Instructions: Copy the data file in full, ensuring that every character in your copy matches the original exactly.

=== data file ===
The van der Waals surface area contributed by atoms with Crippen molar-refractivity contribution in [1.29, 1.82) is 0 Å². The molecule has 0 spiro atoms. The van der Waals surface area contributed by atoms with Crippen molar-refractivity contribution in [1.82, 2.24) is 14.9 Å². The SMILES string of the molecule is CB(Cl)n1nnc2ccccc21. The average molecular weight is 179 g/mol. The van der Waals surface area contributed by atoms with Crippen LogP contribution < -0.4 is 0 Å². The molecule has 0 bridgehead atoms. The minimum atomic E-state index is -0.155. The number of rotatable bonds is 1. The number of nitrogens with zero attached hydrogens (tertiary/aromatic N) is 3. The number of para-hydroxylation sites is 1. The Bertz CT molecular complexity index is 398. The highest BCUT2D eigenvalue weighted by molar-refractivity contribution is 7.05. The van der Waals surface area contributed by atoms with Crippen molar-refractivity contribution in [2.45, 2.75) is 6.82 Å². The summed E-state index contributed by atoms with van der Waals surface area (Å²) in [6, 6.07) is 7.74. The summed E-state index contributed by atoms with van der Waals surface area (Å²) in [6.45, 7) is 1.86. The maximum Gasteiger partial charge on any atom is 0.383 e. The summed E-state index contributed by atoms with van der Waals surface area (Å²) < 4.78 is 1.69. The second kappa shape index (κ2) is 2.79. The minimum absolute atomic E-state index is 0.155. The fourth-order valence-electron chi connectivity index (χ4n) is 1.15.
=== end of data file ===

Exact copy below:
The van der Waals surface area contributed by atoms with Crippen molar-refractivity contribution in [1.29, 1.82) is 0 Å². The molecule has 0 spiro atoms. The van der Waals surface area contributed by atoms with Crippen molar-refractivity contribution in [1.82, 2.24) is 14.9 Å². The SMILES string of the molecule is CB(Cl)n1nnc2ccccc21. The average molecular weight is 179 g/mol. The van der Waals surface area contributed by atoms with Crippen LogP contribution < -0.4 is 0 Å². The molecule has 0 bridgehead atoms. The minimum atomic E-state index is -0.155. The number of rotatable bonds is 1. The number of nitrogens with zero attached hydrogens (tertiary/aromatic N) is 3. The number of para-hydroxylation sites is 1. The Bertz CT molecular complexity index is 398. The highest BCUT2D eigenvalue weighted by molar-refractivity contribution is 7.05. The van der Waals surface area contributed by atoms with Crippen molar-refractivity contribution in [2.45, 2.75) is 6.82 Å². The summed E-state index contributed by atoms with van der Waals surface area (Å²) in [6, 6.07) is 7.74. The summed E-state index contributed by atoms with van der Waals surface area (Å²) in [6.45, 7) is 1.86. The maximum Gasteiger partial charge on any atom is 0.383 e. The summed E-state index contributed by atoms with van der Waals surface area (Å²) < 4.78 is 1.69. The second kappa shape index (κ2) is 2.79. The minimum absolute atomic E-state index is 0.155. The fourth-order valence-electron chi connectivity index (χ4n) is 1.15.